7. The combination as claimed in claim 5 in which the amplifier means is of the type capable of responding to the differential signals from the individual detectors.

Description:
Other objects and effects of the present invention will be made clear in the following description detailed with reference to the accompanying drawings, in which:

FIG. 1 is a block diagram of a known high input impedance amplifying circuit;

FIG. 2 is a diagram of the electrostatic field measuring apparatus according to the present invention;

FIG. 3 is a perspective view showing an example of practical arrangement of the electrode according to the present invention;

FIG. 4 is a schematic view showing detection of an electrical field.

FIG. 5 is a schematic view of a portion of the field.

FIG. 6 is a schematic view showing nose-mounting of a detector.

FIG. 7 is a similar view showing another mounting arrangement.

FIGS. 8 and 9 show still other mounting arrangements.

FIG. 10 is a plan view of the embodiment of FIG. 9.

Generally a high input impedance amplifying circuit is formed as shown in FIG. 1. In the drawing, 1 is an input terminal, 2 is a negative feedback line, 3 is an output terminal, 4 is a coupling condenser of a positive feedback circuit, 5 is a common return, 6 is a load resistance, 7 is a positive feedback resistance and 8 is a high impedance operational amplifier. It is well known that the input resistance of such circuit as is shown above is approximately of a value obtained by multiplying the positive feedback resistance 7 by the gain of the amplifier 8.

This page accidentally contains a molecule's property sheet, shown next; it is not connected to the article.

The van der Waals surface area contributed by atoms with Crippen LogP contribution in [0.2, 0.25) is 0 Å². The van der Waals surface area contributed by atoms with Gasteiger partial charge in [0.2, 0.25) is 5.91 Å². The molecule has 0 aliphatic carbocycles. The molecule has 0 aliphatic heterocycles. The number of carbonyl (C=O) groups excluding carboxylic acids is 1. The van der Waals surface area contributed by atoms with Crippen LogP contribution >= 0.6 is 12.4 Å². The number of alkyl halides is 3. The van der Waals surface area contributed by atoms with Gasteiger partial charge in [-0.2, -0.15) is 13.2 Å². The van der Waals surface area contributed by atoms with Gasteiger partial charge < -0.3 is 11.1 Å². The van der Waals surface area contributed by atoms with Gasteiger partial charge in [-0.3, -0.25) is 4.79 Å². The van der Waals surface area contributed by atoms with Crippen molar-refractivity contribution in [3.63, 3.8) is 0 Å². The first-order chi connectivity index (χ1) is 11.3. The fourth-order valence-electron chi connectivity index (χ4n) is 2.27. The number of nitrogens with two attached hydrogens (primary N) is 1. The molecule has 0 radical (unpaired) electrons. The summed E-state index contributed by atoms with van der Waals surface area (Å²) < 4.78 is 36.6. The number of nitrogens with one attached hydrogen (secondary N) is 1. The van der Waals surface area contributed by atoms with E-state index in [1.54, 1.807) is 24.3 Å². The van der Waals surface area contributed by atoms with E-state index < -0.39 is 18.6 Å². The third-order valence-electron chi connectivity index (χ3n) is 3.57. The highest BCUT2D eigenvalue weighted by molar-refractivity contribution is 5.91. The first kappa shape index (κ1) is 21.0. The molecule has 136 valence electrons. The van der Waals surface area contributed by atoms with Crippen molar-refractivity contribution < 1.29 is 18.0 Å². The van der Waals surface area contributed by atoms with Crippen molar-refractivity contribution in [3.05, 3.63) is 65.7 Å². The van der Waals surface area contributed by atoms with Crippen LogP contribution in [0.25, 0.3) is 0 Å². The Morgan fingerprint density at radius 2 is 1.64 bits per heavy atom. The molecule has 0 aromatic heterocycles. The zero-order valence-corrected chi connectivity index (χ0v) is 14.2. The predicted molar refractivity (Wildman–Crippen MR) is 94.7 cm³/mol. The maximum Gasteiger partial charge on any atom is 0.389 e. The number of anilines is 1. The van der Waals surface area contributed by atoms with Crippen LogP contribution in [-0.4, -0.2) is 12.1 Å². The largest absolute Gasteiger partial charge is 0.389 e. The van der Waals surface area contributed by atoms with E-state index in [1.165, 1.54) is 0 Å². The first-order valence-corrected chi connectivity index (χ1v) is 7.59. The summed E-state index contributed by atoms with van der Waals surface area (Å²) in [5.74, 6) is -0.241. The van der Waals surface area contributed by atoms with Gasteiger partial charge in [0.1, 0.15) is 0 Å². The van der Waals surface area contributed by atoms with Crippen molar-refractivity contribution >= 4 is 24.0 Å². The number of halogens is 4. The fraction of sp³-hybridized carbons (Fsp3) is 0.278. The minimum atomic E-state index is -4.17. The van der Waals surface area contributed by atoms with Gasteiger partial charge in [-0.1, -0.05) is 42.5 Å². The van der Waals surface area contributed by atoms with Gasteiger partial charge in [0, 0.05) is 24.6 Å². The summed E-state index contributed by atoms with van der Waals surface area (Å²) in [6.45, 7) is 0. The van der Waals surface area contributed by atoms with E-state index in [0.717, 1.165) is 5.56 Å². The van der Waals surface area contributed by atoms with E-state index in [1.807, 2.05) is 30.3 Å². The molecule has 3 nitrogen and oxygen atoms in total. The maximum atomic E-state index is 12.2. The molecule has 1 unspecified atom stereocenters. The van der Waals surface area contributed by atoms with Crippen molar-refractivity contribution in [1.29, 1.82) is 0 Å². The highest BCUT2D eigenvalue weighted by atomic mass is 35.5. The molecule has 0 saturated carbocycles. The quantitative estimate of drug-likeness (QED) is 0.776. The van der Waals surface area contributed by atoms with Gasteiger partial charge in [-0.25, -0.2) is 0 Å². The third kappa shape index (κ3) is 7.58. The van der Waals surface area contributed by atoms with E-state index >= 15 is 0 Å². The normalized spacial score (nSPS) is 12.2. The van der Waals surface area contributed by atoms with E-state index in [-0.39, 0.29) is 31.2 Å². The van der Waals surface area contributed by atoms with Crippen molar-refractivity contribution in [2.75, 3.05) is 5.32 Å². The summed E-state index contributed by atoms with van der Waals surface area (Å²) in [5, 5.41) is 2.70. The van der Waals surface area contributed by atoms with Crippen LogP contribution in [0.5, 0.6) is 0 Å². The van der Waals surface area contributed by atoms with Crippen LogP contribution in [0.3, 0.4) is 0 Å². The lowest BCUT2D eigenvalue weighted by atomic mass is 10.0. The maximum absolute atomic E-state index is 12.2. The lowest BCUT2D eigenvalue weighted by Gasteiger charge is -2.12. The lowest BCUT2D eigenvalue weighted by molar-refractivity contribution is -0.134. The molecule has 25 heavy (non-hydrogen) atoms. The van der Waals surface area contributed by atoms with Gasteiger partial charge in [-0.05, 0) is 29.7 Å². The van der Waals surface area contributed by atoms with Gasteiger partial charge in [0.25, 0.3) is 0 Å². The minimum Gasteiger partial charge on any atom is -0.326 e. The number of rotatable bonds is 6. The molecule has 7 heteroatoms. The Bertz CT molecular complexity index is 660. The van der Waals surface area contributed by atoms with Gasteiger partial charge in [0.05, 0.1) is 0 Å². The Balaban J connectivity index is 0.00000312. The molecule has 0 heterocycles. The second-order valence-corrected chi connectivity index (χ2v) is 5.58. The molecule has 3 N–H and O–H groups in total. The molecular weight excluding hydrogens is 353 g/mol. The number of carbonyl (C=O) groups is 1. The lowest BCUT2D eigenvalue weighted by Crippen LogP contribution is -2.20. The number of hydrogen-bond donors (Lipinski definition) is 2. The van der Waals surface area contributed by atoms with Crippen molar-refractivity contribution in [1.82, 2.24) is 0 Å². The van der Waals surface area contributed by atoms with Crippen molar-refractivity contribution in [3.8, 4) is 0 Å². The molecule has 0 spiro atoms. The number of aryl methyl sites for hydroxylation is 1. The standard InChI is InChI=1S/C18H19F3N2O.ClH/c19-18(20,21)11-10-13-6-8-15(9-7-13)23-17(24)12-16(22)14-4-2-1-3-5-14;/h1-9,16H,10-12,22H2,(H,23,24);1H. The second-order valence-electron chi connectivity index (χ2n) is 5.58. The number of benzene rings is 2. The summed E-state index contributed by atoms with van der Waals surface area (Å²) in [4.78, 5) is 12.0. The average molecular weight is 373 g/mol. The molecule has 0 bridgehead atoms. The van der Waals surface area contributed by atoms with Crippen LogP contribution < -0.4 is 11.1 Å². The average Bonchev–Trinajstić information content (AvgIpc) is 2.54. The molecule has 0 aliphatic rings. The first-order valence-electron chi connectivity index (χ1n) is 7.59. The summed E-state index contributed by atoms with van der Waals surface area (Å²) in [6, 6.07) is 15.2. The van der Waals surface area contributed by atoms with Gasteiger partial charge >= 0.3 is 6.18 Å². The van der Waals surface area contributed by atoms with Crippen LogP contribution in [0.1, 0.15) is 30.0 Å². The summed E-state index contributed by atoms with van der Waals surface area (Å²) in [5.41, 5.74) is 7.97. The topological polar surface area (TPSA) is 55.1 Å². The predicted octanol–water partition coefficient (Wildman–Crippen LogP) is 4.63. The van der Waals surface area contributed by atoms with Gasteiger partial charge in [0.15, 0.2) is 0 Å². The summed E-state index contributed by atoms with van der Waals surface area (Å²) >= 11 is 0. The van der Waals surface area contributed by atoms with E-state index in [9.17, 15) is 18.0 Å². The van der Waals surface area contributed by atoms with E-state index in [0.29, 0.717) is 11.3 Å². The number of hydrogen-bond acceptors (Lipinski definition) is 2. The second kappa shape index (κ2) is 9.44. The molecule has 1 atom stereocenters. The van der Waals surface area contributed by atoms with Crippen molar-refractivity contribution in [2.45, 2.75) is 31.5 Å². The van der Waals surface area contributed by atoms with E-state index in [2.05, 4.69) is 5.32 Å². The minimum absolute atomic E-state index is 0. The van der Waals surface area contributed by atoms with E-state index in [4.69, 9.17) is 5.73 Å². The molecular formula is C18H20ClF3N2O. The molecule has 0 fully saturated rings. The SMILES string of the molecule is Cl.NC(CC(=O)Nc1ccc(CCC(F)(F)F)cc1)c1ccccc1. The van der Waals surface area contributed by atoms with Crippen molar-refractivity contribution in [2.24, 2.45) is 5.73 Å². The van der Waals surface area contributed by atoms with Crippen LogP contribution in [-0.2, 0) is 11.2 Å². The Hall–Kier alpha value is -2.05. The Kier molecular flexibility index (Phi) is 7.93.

In the present invention, the insulating resistance of the supporter for the sensing electrode is so formed as to correspond to the resistances 6 and 7 in FIG. 1 and to be thereby improved. The present invention shall be explained with reference to FIG. 2.

In FIG. 2, F is an electrostatic field which gives an electrostatic induction to a sensing electrode 13 cyclically shielded by a rotary sector 12 made of metal in fan shape and driven by a motor 11 and 14 is a return of a circuit, usually a conductive supporting surface. The sensing electrode 13 is supported by the return 14 by an insulating supporter 15 provided with a feedback electrode 16 in an intermediate position so that the leakage current which tends to flow to the return from the sensing electrode will be neutralized. Thus, the circuit formed by the elements 11 through 16 and enclosed by the outline 17 comprises a detector.

If a practical apparatus is so formed that the above mentioned conditions will be satisfied, both of the leakage resistance between the sensing electrode and the feedback electrode and the leakage resistance between the feedback electrode and the return, corresponding to the resistances 6 and 7 in FIG. 1, will be effectively disposed of.